Good leaders have affection for people. Paul writes, “Having so fond an affection for you, we were well-pleased to impart to you not only the gospel of God . . . ” (1 Thess. 2:8). Is that great, or what? Paul didn’t shrink from sharing his emotions with his flock. That strong man, an apostle of Christ, looking back on the Thessalonians said, “Oh, what an affection I had for you. How dear you were to me.” Those are affectionate words of intimacy.
To keep this simple and easy to remember, I want to suggest that affection for people can be demonstrated in two ways: small yet frequent acts of kindness and stated and written words of appreciation. Those you lead should have a few notes of appreciation and encouragement from you by now. They should be growing accustomed to your expressions of affection that include small yet frequent acts of kindness. No one is so important that he or she is above kindness. That aspect of leadership takes courage and a spirit confident in God’s grace.
I came across a couplet that summarizes this point nicely:
Life is mostly froth and bubble. Two things stand in stone.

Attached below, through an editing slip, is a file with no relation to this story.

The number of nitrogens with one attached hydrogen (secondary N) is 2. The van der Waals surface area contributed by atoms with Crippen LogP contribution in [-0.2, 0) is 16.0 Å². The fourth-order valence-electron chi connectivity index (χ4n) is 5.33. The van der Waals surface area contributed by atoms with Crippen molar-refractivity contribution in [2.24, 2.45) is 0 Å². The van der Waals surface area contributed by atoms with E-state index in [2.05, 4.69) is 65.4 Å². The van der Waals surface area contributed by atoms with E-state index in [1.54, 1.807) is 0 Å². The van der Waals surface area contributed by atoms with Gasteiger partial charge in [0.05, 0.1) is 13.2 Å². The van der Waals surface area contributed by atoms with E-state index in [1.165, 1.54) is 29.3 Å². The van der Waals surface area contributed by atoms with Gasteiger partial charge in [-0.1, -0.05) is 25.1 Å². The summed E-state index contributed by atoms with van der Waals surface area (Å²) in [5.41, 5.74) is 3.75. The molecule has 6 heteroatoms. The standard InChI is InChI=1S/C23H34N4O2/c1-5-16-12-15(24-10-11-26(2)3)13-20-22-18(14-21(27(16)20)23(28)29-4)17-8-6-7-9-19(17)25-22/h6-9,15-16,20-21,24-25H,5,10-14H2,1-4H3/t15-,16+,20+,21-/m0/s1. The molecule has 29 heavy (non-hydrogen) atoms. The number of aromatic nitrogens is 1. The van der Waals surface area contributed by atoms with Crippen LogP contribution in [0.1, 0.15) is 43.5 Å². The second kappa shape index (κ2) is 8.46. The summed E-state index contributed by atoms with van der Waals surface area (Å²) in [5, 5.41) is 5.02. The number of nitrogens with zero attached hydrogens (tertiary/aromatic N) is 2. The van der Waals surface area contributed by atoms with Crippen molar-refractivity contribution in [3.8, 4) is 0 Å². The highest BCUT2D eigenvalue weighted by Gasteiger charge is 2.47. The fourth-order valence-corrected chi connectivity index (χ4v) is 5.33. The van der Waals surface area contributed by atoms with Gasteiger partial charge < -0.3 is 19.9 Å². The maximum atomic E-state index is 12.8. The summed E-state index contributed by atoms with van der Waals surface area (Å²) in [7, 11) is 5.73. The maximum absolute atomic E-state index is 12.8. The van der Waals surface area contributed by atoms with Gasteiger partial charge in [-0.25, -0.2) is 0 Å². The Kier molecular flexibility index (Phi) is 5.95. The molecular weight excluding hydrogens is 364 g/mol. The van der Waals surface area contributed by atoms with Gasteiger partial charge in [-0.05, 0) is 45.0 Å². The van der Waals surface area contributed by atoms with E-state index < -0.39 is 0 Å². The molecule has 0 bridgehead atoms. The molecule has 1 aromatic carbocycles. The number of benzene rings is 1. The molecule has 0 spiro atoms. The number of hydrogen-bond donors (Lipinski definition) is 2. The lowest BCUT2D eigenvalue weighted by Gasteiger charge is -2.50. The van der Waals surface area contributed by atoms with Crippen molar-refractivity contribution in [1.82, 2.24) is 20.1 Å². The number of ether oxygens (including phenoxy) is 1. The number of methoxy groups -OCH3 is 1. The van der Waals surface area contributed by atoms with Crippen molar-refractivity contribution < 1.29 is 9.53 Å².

Kindness in another’s trouble. Courage in your own.
I’m grieved by strong leaders who consistently walk over people. We wonder how people like that make it into significant places of influence. Here’s some free advice: If you don’t enjoy people, please, do us all a favor, don’t go into leadership. Choose another career stream. Everyone will be better off. Say no when you’re offered an opportunity to lead.
Neither the world nor the ministry needs more bosses. Both need more leaders—servant-hearted souls to lead as Paul led, with sensitivity and affection toward others. Love and affection, when appropriately given, fills the gap when words alone fail to comfort. If people know you love and value them, they’ll go to the wire for you. Paul told the Christians at Thessalonica that he loved them. They never got over it.
Excerpted from Charles R. Swindoll, Great Days with the Great Lives (Nashville: W Publishing Group, 2005). Copyright © 2005 by Charles R. Swindoll, Inc. All rights reserved. Used by permission.